Latin was a fundamental part of the learning in any grammar school in the 16th century, and as the name of the school from the beginning indicate; Latin grammar in particular.
William Lily was born in or around 1468 in Odiham, Hampshire. No much is known about his childhood, and his parents remains, at least to me, anonymous, but at the age of 18 he entered the university of Oxford, allegedly Magdalen College, for studies of the arts. It has been suggested that he chose this college due to the fact that William Grocyn, scholar and supposedly godfather of William Lily, was the reader of divinity at Magdalen College at the time.
In 1488 Grocyn went to Italy to study Greek and Latin, and it may be that this too was an inspiration to William Lily, because after graduating for Oxford he went on a pilgrimage to Jerusalem and upon his travel back to England ended up in Rome, by way of Rhodos. In Rome he attended lectures by the Renaissance humanists Angelo Sabino, Giovanni Sulpizio da Veroli and the controversial, to say the least Guilio Pomponio Leto. From there he continued to Venice to attend further lectures, given by who is unclear.
Upon returning to England, he became one of the first scholars in Greek, together with William Grocyn and Thomas Linacre who founded the Department for Greek Studies at Oxford.
Among his friends, once back in England, could be found, apart from Grocyn and Linacre, Thomas More, Erasmus and John Colet.
William Lily is thought to have been the first to teach Greek in the city of London, first as a private teacher alongside the teaching of grammar. In 1510 John Colet, who was dean of St. Paul´s, founded St Paul´s School, and started searching for a headmaster of the school. His first choice for the position seems to have been Erasmus, who for some reason was not interested. The second choice was William Lily, who started at the school in 1512 and shaped the school into a model of classical studies.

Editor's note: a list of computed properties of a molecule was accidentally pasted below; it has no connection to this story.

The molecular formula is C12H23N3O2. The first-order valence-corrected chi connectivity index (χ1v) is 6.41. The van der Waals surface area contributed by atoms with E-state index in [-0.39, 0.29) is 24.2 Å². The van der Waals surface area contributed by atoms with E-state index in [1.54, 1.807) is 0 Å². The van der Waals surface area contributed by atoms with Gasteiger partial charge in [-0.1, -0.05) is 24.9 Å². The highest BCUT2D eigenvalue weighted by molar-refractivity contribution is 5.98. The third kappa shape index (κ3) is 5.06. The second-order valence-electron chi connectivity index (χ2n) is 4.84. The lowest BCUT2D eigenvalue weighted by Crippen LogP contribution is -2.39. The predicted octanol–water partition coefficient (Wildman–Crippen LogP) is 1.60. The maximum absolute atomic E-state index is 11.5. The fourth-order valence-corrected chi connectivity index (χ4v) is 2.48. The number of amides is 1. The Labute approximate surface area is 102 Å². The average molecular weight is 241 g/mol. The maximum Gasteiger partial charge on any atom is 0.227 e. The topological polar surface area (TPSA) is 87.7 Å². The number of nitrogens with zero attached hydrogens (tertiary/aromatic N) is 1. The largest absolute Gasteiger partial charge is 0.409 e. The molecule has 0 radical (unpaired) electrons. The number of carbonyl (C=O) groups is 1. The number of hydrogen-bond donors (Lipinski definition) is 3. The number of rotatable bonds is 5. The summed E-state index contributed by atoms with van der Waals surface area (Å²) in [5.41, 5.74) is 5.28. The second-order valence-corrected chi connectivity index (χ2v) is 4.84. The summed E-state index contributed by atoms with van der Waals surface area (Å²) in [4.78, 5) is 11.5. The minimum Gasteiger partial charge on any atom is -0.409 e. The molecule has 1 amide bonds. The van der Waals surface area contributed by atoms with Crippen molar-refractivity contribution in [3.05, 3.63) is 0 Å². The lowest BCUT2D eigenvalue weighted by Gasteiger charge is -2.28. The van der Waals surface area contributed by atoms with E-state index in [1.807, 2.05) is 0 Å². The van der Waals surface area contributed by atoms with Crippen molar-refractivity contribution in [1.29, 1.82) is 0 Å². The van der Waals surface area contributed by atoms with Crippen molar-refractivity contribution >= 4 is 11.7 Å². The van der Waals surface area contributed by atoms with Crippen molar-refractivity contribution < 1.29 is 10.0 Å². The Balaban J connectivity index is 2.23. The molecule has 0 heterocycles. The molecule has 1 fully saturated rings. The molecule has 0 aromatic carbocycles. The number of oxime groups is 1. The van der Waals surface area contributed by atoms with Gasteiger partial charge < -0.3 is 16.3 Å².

At some point between his return to England and his acceptance of the position as the first headmaster of St Paul´s School, it is said that William Lily considered becoming a priest, but whether he decided against it because he met Agnes, or he had already chosen another career path when he met her, but marry Agnes he did, and during the 17 years their marriage lasted, they had 15 children together, of whom only two survived their father. Agnes herself died at the age of 37, probably in 1517.
But it isn´t primarily for his position as a pioneer for Greek learning that William Lily has come to be remembered. It is for his work “A short introduction to Grammar”, a school book in Latin which came to be in use all the way into the 19th century. The book was instigated by Colet and edited by Erasmus. After William Lily´s death parts were added, and the final result didn´t appear until 1540. In 1542 Henry VIII proclaimed it to be the only book on the subject to be used in grammar schools, and over the decades to follow, it was so widely used that it has a part of its own in four of the plays by William Shakespeare; The Merry Wives of Windsor, Much Ado About Nothing, Titus Andronicus and Henry IV Part I. The book was divided into two parts, the second one being “Brevissima Institutio seu ratio grammaces cognoscendae”, which is believed to have given Shakespeare himself maybe his first contact with poetry, as the book partly consist of the poem “Carmen de Moribus.
He also wrote prose in both Latin and Greek.
William Lily died in 1522, around the age of 54 years. The reason for his death is in some sources suggested to have been the plague, which seems to have taken his wife and several of his children, but others suggest that he died from an operation having gone wrong when trying to remove an inflamed boil.
He was buried in the north churchyard of St Paul´s cathedral, destroyed in the Great Fire in 1666, and his name is among those of the memorial that can now be seen the cathedral.
Luminarium Encyclopedia Project
Dictionary of National Biography – Joseph Hirst Lupton
Linacre, Thomas – Dictionary of National Biography/Sidney Lee
Shakespeare and his world/Lily´s Grammar – Prof Jonathan Bate, University of Warwick/Shakespeare Birthplace Trust